Granite State means hip-hop
Group finds universal themes to rap about
By Brian Early email@example.com
When Granite State released their debut album, The Breaking Point, their song “Gone with the Wind” made it to Sirius Satellite Radio’s Top Five Hit List on the show Hip Hop Nation. To put out a second album, they had to top their previous efforts.
So on their forthcoming release, which has no official release date, as the hip-hop group is looking to get signed to a label to help release and promote it, the duo of Doug York and Bugout (Brian Ladd), had underground hip-hop legend Evidence of the Dilated Peoples to produce beats for a single — he even contributed a few lyrics to the piece.
“It will hopefully generate the buzz that we expect,” York said. “It’s a big deal. To work with him, it’s a big deal. His name carries enough weight.”
Evidence produced the beats, and the duo recorded their tracks over them at a studio in New York. On Thursday, July 3, the Granite State, along with Apeshit, LB, Phase 3, Undu Kati and A Masstapeace, will play many of their new creations for a show at Rocko’s Bar and Grill in Manchester.
“We’ll have some classics in there too,” Bugout said. They hope to introduce many of the songs to their fans so when the album is released, they’ll know the music.
It took about a year and a half to produce the last album, compared to a year for their first one. They spent a lot of time tightening lyrics and reworking rhymes.
“We wanted to give the fans something more, a little bit extra,” Bugout said. “We wanted to raise the bar for ourselves.”
The new album is titled The Re:public. They hope to release the album by fall.
Bugout and York’s friendship extends back to early in their lives. There mothers were friends, and thus they became friends as well. By the time there were in their early to mid-teens, there were hosting a show on the Phillips Exeter Academy radio station, even though there weren’t students at the school. They say there are still some early recordings of their work floating around, and someday they might add a track or two as a hidden track on one of their future releases.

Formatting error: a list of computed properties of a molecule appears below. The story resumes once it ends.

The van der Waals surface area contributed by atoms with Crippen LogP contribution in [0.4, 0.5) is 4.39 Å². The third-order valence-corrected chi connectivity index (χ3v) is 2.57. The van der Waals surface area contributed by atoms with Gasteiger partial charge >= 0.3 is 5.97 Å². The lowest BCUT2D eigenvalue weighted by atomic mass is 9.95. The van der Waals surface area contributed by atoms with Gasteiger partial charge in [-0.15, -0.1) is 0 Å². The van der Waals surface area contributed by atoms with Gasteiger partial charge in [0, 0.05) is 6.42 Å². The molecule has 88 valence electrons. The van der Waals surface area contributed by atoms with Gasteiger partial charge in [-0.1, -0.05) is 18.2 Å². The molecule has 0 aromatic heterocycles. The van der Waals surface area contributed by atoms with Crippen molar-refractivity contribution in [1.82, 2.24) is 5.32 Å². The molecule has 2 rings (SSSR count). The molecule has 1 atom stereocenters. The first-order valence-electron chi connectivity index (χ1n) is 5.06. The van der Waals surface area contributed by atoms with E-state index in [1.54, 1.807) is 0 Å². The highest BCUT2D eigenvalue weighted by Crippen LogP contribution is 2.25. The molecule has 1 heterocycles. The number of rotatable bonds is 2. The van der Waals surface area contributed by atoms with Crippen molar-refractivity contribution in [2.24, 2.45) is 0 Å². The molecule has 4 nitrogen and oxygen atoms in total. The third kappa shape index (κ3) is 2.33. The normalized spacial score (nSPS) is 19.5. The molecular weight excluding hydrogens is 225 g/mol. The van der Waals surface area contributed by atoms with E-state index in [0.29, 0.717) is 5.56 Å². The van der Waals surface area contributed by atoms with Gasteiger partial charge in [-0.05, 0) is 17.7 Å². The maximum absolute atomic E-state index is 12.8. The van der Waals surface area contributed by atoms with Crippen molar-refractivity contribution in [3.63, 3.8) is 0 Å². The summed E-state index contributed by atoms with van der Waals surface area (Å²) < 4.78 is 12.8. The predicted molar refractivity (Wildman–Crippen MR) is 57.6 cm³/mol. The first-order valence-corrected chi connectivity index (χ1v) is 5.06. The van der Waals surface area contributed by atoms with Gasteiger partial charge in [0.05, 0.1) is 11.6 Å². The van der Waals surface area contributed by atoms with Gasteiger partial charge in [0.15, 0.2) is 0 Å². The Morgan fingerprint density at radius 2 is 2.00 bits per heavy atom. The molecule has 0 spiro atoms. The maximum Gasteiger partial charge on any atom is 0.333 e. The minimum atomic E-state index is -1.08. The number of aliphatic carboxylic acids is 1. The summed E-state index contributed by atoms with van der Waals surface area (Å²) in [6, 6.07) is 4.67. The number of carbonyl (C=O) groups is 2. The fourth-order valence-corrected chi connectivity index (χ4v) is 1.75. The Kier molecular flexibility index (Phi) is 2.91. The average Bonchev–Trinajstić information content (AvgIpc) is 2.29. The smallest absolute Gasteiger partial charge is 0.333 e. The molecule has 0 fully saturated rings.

“It’s funny, I don’t even think we were bad back then,” York said. “We knew what we were doing, but not what we were saying.”
“Our rap was all battle style,” Bugout added. “You could see how we gradually evolved.”
They write about the same situations other hip-hop artists write about. And even though New Hampshire is more rural than the big cities from which hip-hop grew, there are universal hardships and situations.
“You’re getting the same thing you do in the inner city, but it’s just spread out,” Bugout said.
Whether they’re writing about relationships, family drug issues or work, they hope to be a positive influence on those who listen.
“You’re not alone. There are a million people going through the same thing and there’s a way out,” York said. “You can’t follow somebody else. You have to blaze your own trail. That’s what we try to portray in our music.”
And the shows are high-energy.
“We know people pay hard-earned money,” York said. “We want to give something they see and have a good time.”